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4 causes of SSD failure and how to deal with them

Although NVMe SSDs are a highly reliable storage technology, they are still prone to occasional failure. Here are some best practices to keep your SSDs humming along.

Compared to hard drives, SSDs are remarkably reliable; yet, no storage technology is perfect. Even the latest NVMe SSDs are susceptible to a sudden or gradual breakdown.

Knowing how to spot the signs of an imminent SSD failure, as well as understanding how to troubleshoot a malfunctioning SSD, can mark the difference between permanent data loss and a trouble-free recovery. Like any storage device, an NVMe SSD will eventually fail; the only variable is when. Unlike hard drives, SSDs can't send an audible warning that something may be going wrong. Yet, while the SSD may be dead, all is not necessarily lost.

Here's a look at four leading causes of SSD failure and how to resolve the problems.

1. Heat

While NVMe SSDs are the new kid on the block, the problem that plagues them the most is one of the oldest in computing: heat. "NVMe SSDs can run insanely hot, especially if you're running intense operations like high-level calculations," said Leon Adato, head geek at IT management software and monitoring tools provider SolarWinds. "Even under regular operation, NVMe [SSDs] can generate problem-causing temperatures."

Providing adequate cooling can ensure that the SSD doesn't overheat, keeping it from failing or throttling down to a slower speed. The challenge is finding a way to draw heat away from the drive. There are various approaches to this problem. "You might [use] a big chassis where you can ensure lots of direct external airflow over the chip, or you might be able to install a heat sink, fan or liquid cooling system," Adato said.

IT needs to know about a failure quickly, and fixing it faster is far more important than finding a guilty party to blame.
Leon AdatoHead geek, SolarWinds

Lowering the ambient room temperature to a cooler level can also go a long way toward resolving SSD heat-related issues. "However you approach it, the idea is to do something to increase the cooling and/or reduce the ambient temperature inside the system chassis," Adato said.

2. Firmware failure

SSD firmware is incredibly complex and many SSD failures tend to be a corner case -- a problem that occurs only outside of normal operating parameters. Fortunately, when a serious firmware problem reveals itself, most SSDs automatically fall into a fail-safe mode. "If the SSD can't guarantee the integrity of the data, generally the vendor implements an 'assert' or other failure mode where they take the namespace offline or put it in read-only mode to protect the host software from reading bad data," said Jonmichael Hands, senior strategic planner and product manager for Intel and a working group co-chair at NVM Express, the consortium responsible for the development of the NVMe specification.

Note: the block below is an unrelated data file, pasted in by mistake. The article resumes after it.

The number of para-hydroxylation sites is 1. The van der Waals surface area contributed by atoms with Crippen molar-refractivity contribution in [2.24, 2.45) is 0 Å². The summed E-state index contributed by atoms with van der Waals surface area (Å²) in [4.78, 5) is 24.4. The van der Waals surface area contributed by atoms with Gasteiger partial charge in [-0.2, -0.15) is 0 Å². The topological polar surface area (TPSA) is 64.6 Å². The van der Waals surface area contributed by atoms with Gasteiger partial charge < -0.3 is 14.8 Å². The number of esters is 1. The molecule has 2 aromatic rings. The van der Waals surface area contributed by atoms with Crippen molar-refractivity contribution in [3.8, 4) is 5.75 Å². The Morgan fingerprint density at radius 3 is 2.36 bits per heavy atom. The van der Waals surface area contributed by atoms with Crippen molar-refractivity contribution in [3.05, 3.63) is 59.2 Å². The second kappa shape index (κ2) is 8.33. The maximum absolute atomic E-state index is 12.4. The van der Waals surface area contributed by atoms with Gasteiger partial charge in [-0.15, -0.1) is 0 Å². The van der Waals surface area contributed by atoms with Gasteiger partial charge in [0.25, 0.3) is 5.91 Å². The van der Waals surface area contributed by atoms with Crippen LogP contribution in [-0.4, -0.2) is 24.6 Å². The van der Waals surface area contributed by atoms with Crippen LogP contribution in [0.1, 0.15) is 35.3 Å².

Firmware problems happen from time to time. Last November, for instance, Hewlett Packard Enterprise issued a customer bulletin warning that its SSD Firmware Version HPD8 needed a critical fix. Organizations that fail to apply the fix will see their drive fail at 32,768 hours of operating time. As a result, in exactly 3 years, 270 days and eight hours, all the data stored on the drive will be lost.

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3. Misuse

The most common form of SSD misuse is wearing out a drive prematurely because it wasn't properly matched to the data center workload. "For instance, a [quad-level cell] drive with lower endurance is meant for scale-out storage or object storage, not for use as a cache drive with a high amount of random writes," Hands said.

Fortunately, endurance can be accurately predicted and modeled, so it's easy to plan ahead to mitigate SSD failure. "Know what DWPD [drive writes per day] and TBW [terabytes written] your SSD supports," Hands said. "Model your workload and figure out which SSD is best." To predict a drive's wear-out date, helpful tools such as Intel's SSD Endurance Estimator are available.

4. Lurking problems

SSD problems usually don't become apparent until they begin causing major trouble. The sooner you know there's a problem, the faster you can respond to the situation and minimize the impact. "Make sure you use hardware monitoring software to track ... components for I/O speed, bad blocks and other failure modes so you know as soon as possible [when] something is going south," Adato said.

Adato noted that it's also important to create a business environment in which end users can feel comfortable about reporting an SSD-based system that's behaving poorly, suboptimally or strangely. "IT needs to know about a failure quickly, and fixing it faster is far more important than finding a guilty party to blame," he said.

When it comes to SSD failure, addressing problems quickly is key to preventing too much damage. "The best you can hope for is a loss of the ability to write to the drive, but retaining the ability to read from it," Adato said. "Thus, you can pull all your data [to another drive] before sending the unit to the scrap heap."

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